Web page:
The federal government on Jan. 21 announced it would pay $2.8 billion to settle a class-action lawsuit brought by members of two BC First Nations bands seeking compensation for students who attended residential schools as day scholars.
Day scholars refer to students who attended residential schools during the day and returned home each day, as distinguished from students who resided at the schools.
The lawsuit, known as the Gottfriedson case, was filed in 2012 by then-Tk’emlúps te Secwepemc chief Shane Gottfriedson and then-shíshálh chief Garry Feschuk on behalf of day scholars and their descendants, representing 325 First Nations that opted to participate.
The legal action claimed that the Indian Residential Schools (IRS) “destroyed [the day scholars’ and their descendants’] language and culture, violated their cultural and linguistic rights, and caused psychological harms.”
Minister of Crown-Indigenous Relations Marc Miller said the settlement was just signed for “unfinished business” from an earlier settlement in 2021, making this the second of two agreements under the lawsuit.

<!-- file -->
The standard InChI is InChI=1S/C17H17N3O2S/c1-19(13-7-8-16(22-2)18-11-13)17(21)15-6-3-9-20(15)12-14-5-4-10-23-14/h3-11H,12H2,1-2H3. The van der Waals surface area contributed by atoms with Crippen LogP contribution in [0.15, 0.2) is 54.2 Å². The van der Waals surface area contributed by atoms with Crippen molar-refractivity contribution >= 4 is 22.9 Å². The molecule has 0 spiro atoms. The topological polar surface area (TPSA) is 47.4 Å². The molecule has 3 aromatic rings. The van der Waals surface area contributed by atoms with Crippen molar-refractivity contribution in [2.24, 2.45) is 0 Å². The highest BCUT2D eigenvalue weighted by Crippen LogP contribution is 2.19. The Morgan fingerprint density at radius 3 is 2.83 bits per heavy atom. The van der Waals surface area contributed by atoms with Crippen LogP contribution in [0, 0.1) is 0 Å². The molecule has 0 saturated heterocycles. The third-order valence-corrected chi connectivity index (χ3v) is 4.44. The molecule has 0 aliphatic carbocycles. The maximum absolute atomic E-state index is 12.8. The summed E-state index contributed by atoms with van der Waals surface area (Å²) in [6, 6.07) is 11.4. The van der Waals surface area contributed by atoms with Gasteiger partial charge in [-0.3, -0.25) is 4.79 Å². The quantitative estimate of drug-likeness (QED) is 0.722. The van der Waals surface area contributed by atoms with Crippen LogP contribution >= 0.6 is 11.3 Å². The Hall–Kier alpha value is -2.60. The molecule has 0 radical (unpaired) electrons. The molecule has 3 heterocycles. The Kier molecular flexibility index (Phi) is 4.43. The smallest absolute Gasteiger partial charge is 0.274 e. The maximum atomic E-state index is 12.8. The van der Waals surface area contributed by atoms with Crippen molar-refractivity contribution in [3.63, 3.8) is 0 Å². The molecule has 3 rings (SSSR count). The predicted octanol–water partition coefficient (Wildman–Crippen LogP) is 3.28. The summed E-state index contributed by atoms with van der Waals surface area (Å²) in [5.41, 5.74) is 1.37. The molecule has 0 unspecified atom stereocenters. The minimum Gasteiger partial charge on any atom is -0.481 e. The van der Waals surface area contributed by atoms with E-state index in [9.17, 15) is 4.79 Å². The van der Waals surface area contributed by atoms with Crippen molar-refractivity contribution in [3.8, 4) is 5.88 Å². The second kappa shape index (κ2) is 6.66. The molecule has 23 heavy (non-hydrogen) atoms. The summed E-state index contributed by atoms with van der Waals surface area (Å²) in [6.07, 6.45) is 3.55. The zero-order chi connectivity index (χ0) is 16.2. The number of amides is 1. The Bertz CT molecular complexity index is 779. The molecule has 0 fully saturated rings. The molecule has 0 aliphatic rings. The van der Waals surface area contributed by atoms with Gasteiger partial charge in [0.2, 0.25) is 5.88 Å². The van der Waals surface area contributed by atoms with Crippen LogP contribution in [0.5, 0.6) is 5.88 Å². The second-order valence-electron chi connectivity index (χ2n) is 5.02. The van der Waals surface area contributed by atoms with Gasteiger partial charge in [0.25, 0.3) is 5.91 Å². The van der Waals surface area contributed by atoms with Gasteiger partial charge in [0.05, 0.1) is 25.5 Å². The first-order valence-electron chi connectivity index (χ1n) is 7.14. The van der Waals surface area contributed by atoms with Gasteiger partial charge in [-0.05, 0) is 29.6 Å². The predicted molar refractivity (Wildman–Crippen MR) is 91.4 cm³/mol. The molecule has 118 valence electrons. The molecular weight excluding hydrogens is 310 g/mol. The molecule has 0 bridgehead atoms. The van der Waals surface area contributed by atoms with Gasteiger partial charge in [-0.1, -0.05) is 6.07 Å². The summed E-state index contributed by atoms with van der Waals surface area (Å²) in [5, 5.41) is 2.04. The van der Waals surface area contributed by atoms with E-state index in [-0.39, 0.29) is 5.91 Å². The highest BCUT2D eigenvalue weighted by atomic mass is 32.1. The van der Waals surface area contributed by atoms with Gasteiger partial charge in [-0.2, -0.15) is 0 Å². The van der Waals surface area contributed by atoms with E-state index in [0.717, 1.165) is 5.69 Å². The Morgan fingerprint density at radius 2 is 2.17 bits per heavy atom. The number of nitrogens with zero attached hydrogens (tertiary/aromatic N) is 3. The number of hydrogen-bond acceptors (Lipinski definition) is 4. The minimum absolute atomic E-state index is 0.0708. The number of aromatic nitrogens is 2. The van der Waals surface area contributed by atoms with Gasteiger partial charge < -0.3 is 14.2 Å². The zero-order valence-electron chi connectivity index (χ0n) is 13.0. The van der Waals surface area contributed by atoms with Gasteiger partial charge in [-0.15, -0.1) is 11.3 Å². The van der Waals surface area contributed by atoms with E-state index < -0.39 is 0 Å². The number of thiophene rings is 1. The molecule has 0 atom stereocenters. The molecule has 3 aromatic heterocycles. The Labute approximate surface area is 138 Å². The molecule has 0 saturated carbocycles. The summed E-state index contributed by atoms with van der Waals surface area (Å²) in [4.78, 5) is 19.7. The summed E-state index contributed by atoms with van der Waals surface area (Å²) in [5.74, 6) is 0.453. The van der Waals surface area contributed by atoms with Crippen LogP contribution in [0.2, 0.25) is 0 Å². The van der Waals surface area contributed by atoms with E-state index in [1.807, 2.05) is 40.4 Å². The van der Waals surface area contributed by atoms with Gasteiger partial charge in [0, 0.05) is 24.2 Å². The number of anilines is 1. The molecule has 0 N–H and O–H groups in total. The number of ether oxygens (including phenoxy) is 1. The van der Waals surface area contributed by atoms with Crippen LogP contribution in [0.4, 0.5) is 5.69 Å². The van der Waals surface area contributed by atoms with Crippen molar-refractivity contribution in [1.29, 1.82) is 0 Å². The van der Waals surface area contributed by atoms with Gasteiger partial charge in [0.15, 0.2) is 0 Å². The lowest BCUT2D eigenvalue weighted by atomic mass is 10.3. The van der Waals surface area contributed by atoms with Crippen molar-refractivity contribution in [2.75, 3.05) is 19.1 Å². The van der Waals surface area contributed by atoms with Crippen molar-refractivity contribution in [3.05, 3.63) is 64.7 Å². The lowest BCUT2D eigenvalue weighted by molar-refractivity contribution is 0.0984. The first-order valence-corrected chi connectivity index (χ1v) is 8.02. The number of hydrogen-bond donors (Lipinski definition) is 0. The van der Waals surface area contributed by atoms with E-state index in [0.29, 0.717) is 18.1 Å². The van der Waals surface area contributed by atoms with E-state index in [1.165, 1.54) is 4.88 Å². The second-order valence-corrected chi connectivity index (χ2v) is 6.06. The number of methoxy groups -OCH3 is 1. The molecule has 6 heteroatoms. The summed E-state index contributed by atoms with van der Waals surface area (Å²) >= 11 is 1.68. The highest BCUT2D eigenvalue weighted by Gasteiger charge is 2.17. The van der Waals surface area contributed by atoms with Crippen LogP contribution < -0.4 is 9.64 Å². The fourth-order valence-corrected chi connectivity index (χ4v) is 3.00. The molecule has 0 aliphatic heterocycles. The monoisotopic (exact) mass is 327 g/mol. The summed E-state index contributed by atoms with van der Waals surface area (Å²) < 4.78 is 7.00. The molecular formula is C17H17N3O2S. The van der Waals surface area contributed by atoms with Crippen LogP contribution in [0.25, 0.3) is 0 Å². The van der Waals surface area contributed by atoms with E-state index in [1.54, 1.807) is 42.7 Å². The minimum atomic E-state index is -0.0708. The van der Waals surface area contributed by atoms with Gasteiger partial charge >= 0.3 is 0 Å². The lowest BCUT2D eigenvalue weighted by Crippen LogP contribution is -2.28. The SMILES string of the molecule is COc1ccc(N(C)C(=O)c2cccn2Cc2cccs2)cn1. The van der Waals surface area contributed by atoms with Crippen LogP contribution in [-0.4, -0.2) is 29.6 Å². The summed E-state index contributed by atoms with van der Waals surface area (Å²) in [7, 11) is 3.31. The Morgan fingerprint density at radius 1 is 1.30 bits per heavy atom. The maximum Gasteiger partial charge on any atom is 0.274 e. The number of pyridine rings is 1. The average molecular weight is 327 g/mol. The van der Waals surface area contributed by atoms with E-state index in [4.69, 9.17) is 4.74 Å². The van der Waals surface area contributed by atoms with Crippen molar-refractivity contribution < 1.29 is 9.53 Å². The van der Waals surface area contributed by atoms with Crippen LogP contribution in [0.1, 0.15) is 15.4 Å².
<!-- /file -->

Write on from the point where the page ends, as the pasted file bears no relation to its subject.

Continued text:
Millar said the $2.8 billion will be held in a not-for-profit trust fund that will operate independently of the government.
The settlement applies specifically to IRS day-scholar students, who were not eligible for a 2006 settlement that applied only to IRS live-in students with a $1.9 billion compensation package, which was made under Prime Minister Stephen Harper’s government.
The agreement must still receive Federal Court approval between Feb. 27 and March 1, followed by an appeal period, before the money is released and transferred to the trust fund.
The funds are intended to be used to promote and protect indigenous language, culture, heritage, and the wellness of First Nations communities.
Miller said this is the first time Canada is providing compensation to indigenous bands and communities related to residential schools.
Individual First Nations bands will develop 10-year implementation plans to use and disperse the funds.
The Canadian Press contributed to this report.
Marnie Cathcart is a reporter based in Edmonton.